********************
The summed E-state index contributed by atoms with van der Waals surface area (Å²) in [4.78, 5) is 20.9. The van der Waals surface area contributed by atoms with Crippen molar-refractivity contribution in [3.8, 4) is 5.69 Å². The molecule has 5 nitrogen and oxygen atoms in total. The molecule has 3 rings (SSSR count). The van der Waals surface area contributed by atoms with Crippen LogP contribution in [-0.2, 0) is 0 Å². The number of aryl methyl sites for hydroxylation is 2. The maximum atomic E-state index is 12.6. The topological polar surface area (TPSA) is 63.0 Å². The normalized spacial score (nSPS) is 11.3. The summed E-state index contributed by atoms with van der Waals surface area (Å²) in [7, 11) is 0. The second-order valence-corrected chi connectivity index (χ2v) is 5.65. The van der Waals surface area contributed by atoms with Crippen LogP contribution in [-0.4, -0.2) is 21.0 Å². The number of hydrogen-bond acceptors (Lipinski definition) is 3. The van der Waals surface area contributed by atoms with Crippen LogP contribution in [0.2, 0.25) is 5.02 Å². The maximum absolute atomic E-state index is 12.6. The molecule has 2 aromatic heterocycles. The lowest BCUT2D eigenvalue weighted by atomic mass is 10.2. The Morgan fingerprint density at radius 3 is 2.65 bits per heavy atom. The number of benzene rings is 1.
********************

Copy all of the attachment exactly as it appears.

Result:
The summed E-state index contributed by atoms with van der Waals surface area (Å²) in [4.78, 5) is 20.9. The van der Waals surface area contributed by atoms with Crippen molar-refractivity contribution in [3.8, 4) is 5.69 Å². The molecule has 5 nitrogen and oxygen atoms in total. The molecule has 3 rings (SSSR count). The van der Waals surface area contributed by atoms with Crippen LogP contribution in [-0.2, 0) is 0 Å². The number of aryl methyl sites for hydroxylation is 2. The maximum atomic E-state index is 12.6. The topological polar surface area (TPSA) is 63.0 Å². The normalized spacial score (nSPS) is 11.3. The summed E-state index contributed by atoms with van der Waals surface area (Å²) in [7, 11) is 0. The second-order valence-corrected chi connectivity index (χ2v) is 5.65. The van der Waals surface area contributed by atoms with Crippen LogP contribution in [-0.4, -0.2) is 21.0 Å². The number of hydrogen-bond acceptors (Lipinski definition) is 3. The van der Waals surface area contributed by atoms with Crippen LogP contribution in [0.2, 0.25) is 5.02 Å². The maximum absolute atomic E-state index is 12.6. The molecule has 2 aromatic heterocycles. The lowest BCUT2D eigenvalue weighted by atomic mass is 10.2. The Morgan fingerprint density at radius 3 is 2.65 bits per heavy atom. The number of benzene rings is 1.